In Paul’s views games could be good teacher.

Action video games improve:

– Performance on many visuomotor tasks

– Switching of visual attention

– Suppression of distracting visual influences

– Inference of an action’s probable outcome

– Contrast sensitivity (primary factor limiting sight)

What are people doing on internet?

– Adults – pornography & illicit relationship

– Young people – gaming

This is an interesting finding.  I think it depends on what sort of games people are involved in.  There are World of Warcraft, educational games etc.

In the virtual World such as SecondLife, there are lots of people immersed in it, for socialising, communicating and sharing, education, or dating etc.  There are huge potential of the use SecondLife in Medical and Health Education, SecondLife in distance education.

Another reason why games could simulate learning is based on the premises that : We love uncertain rewards.  This is especially true for those of us who like to overcome the obstacles, and to achieve certain outcomes, like advancement of achievement levels and engagement and interaction with others to accomplish team, network, or community (or COPs) goals – that’s the reward that most of us like.  These may relate to the use of gamification to engage people (students in particular), so they would interact with the games, people and those involved in the system.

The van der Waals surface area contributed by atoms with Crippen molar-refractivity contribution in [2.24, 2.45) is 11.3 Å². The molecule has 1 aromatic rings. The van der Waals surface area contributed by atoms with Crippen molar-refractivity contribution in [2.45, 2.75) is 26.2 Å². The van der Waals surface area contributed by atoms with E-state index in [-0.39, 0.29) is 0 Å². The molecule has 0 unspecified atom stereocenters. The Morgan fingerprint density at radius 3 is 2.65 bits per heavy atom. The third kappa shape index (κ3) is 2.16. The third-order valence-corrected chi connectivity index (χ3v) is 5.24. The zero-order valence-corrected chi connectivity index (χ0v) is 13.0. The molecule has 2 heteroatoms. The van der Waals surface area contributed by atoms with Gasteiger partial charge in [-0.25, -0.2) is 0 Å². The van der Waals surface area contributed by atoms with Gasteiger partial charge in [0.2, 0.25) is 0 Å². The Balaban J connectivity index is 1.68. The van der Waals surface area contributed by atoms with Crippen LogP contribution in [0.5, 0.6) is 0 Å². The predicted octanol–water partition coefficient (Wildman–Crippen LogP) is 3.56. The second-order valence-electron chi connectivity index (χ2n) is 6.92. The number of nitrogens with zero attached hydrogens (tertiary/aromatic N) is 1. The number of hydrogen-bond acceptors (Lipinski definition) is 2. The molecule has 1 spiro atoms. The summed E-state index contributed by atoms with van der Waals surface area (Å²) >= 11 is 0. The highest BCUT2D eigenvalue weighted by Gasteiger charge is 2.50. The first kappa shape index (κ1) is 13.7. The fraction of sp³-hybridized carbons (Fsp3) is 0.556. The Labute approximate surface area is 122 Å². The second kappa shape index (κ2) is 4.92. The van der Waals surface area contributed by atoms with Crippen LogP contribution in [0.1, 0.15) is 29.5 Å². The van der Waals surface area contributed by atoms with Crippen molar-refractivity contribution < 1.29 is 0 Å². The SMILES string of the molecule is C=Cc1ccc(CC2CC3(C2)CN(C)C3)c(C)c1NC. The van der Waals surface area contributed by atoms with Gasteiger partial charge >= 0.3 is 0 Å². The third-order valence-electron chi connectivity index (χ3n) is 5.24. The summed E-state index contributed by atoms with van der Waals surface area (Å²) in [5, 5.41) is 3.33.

What else have you found, with internet and games in particular, on our brain?

To explore further:

How about the impact of internet on teaching and learning?  Your views….

#Change11 Gamification in Education

Is autonomy the name of the education game?
Here is a report on how gamification in education works.

Some experts call his approach an example of  “gamification”: use of game-like elements to increase student motivation or engagement.

“It is the use of game mechanics to make courses more engaging,” said Matt Kaplan, managing director at the Center for Research on Learning and Teaching at the University of Michigan. “Students will have to think, ‘How do I learn in this class, or where should I spend my effort?’ And they have to do it very carefully,” he said. Since the course is self-regulated, students have to take responsibility in building the coursework. And they have to have explicit goals early on and then take steps to achieve those goals.